August 7, 2016
The End of American Childhood A History of Parenting from Life on the Frontier to the Managed Child By Paula S. Fass Princeton University Press. 334 pp. $29.95 Reviewed by Glenn C. Althschuler Fearful that even a momentary lapse in oversight will ruin their children's future, many American parents micromanage. Others worry that "helicopter parents" may produce individuals who are overcontrolled, overindulged, and ill-prepared for a competitive world in which competence must be earned through hard work and independent thinking.
July 18, 2016 |
Temple University in the last year drew record applications, scored a six-spot jump in U.S. News & World Report rankings, moved into the top 100 universities for research expenditures, had unprecedented fund-raising, and enjoyed its most spectacular football season in decades. The Owls were flying high. And yet, the 38,000-student university in the heart of North Philadelphia is facing one of the greatest leadership crises in its history. In the span of two weeks, its president fired its provost, and its board of trustees, in turn, took a vote of no confidence in the president and announced its intention to fire him. That means the university is poised to lose its two top leaders in high-profile ousters that are unusual in and of themselves, but coming at the same time, are even more extraordinary, experts say. "It's pretty unusual, especially that a board would intervene so quickly on the dismissal of a provost without talking extensively with the president, without a thorough investigation," said Joni Finney, director of the Institute for Research on Higher Education at the University of Pennsylvania.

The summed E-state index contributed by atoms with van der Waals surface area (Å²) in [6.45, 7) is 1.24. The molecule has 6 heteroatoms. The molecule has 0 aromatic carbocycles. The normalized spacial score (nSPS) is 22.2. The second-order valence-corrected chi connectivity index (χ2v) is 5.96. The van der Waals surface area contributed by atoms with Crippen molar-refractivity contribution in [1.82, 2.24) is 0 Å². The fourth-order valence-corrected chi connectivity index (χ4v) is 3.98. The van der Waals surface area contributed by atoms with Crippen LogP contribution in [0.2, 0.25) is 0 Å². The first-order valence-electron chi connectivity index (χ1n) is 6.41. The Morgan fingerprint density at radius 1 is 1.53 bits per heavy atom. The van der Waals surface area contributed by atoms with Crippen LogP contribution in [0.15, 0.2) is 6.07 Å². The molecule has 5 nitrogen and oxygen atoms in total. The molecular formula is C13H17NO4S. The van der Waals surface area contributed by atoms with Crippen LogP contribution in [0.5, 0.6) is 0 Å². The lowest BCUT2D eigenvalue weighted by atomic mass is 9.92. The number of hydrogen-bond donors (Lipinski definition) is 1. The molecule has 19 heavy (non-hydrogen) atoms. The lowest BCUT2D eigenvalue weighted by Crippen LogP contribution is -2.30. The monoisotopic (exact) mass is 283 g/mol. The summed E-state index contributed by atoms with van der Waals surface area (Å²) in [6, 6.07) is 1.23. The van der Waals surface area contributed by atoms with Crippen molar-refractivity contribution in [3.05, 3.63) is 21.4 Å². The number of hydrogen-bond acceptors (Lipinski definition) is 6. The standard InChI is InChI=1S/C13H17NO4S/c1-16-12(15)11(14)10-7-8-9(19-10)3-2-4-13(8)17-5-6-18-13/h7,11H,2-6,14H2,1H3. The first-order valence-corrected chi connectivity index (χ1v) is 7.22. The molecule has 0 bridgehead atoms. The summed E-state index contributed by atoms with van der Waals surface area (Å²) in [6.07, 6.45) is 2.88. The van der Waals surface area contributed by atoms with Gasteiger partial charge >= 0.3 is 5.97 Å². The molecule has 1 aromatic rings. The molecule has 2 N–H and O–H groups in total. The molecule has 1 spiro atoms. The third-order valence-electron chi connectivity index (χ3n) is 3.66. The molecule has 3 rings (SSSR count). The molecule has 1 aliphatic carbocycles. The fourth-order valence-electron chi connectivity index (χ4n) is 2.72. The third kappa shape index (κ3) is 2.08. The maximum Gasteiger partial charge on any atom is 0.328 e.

June 30, 2016 |
Joanne Huntington Tunnell was a trailblazer, a fierce advocate for women's education known for her intelligence and independent spirit. "She was very opinionated, but not judgmental," said daughter Kathleen Handel. "She was always very understanding and tried to see things from your perspective. " Ms. Tunnell, 86, of West Chester, who with her husband started a fund to support education for girls, died Friday, June 17, of a heart attack at Paoli Hospital. Ms. Tunnell was born in Rochester, N.Y., and her family moved several times because of economic hardship during the Great Depression.
June 5, 2016
How the War on Government Led Us to Forget What Made America Prosper By Jacob S. Hacker and Paul Pierson Simon & Schuster. 455 pp. $28 Reviewed by Glenn C. Altschuler In his first inaugural address, Ronald Reagan declared, "Government is not the solution to our problem; government is the problem. " In the ensuing decades, this view has become the mantra of the Republican Party - and of a sizable segment of the American electorate. In American Amnesia , Jacob Hacker, a professor of political science at Yale University, and Paul Pierson, a professor of political science at the University of California at Berkeley, provide an Everest of evidence that Reagan was wrong.
April 17, 2016 |